Ukraine must admit to nationalist genocide of Poles in Volhynia, says Polish Catholic commentator

March of Remembrance for the Victims of the Volhynia Massacre, Warsaw, Poland. Source: Twitter@UPasieczna/video picture grab.
By Grzegorz Adamczyk
3 Min Read

The silence over the massacre of Polish citizens in Volhynia during World War II has lasted for too long, according to the well-known Catholic commentator Jan Pospieszalski

“During communist times, we were not allowed to talk about it, but its memory was upheld in families,” he said. He added that while silence on the issue was broken after 1989 with books and debates, “at the state level, not that much happened.”

Pospieszalski noted that Poland was the first country in the world to recognize Ukraine’s independence in 1991, but there was no joint approach to assessing the tragedy of Volhynia. The state authorities in Ukraine were reluctant to get involved.

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Some argue that with the current war and victims of the Bucha and Yrpin massacres, it s not the right moment to revisit the past crimes of Ukrainian nationalists. But then, it never is.

Jan Pospieszalski says he knows he risks being labeled “a Russian agent,” but he maintains that today is exactly the right moment “to loudly demand the truth about Volhynia and for it to be recognized by the Ukrainian authorities as genocide.“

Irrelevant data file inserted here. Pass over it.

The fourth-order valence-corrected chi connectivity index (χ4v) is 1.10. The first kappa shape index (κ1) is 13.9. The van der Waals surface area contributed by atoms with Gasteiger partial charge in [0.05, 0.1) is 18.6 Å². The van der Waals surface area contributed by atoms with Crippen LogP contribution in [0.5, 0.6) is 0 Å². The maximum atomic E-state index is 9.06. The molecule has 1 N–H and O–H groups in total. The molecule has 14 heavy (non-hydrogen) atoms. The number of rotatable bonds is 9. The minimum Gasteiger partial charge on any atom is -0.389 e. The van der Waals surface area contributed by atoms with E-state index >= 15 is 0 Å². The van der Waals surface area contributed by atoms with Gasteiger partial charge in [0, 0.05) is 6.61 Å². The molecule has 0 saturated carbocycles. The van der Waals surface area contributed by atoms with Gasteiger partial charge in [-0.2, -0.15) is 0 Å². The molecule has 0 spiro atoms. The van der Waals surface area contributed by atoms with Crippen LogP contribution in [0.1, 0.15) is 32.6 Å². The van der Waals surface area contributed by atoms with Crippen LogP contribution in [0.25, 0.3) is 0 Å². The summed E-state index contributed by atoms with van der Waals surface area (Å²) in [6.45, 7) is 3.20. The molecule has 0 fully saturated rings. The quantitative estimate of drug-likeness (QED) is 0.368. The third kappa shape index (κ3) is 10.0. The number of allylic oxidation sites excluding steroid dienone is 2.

Pośpieszalski said he appreciates that people find it hard to deal with the type of barbaric cruelty that took place in Volhynia and prefer not to explore it. Some also feel that Poland should avoid concentrating on its tragedies and focus instead on its successes and victories.

But he thinks Poland should learn from Israel where “the Holocaust is researched from all possible angles” and sees no reason why Poland should not do the same. 

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The Catholic commentator feels that the main reason for the reluctance to follow up is international politics. The existence of the common Russian enemy makes any reference to past disputes suspicious, possibly inspired by the Kremlin. And internally in Poland, Volhynia has long been seen as within the domain of a nationalist strand of politics. 

Pospieszalski says that in the end, truth is what matters most. He feels we owe it to the families of the victims. So far, 40,000 names of those murdered have been identified, but there are no doubt many more. He said the issue needs to be fully explored with the help of the Ukrainian authorities. 

The moment is right precisely because it is at a time when Poles have demonstrated solidarity with Ukraine, so there will be no suspicion of Poland pursuing the matter as a hostile act. Poland has proven it is Ukraine’s ally, that it supports it, and is ready for “sacrifice and help.”

Ultimately, Poles are “owed the truth about what happened in Volhynia” concluded Pospieszalski.

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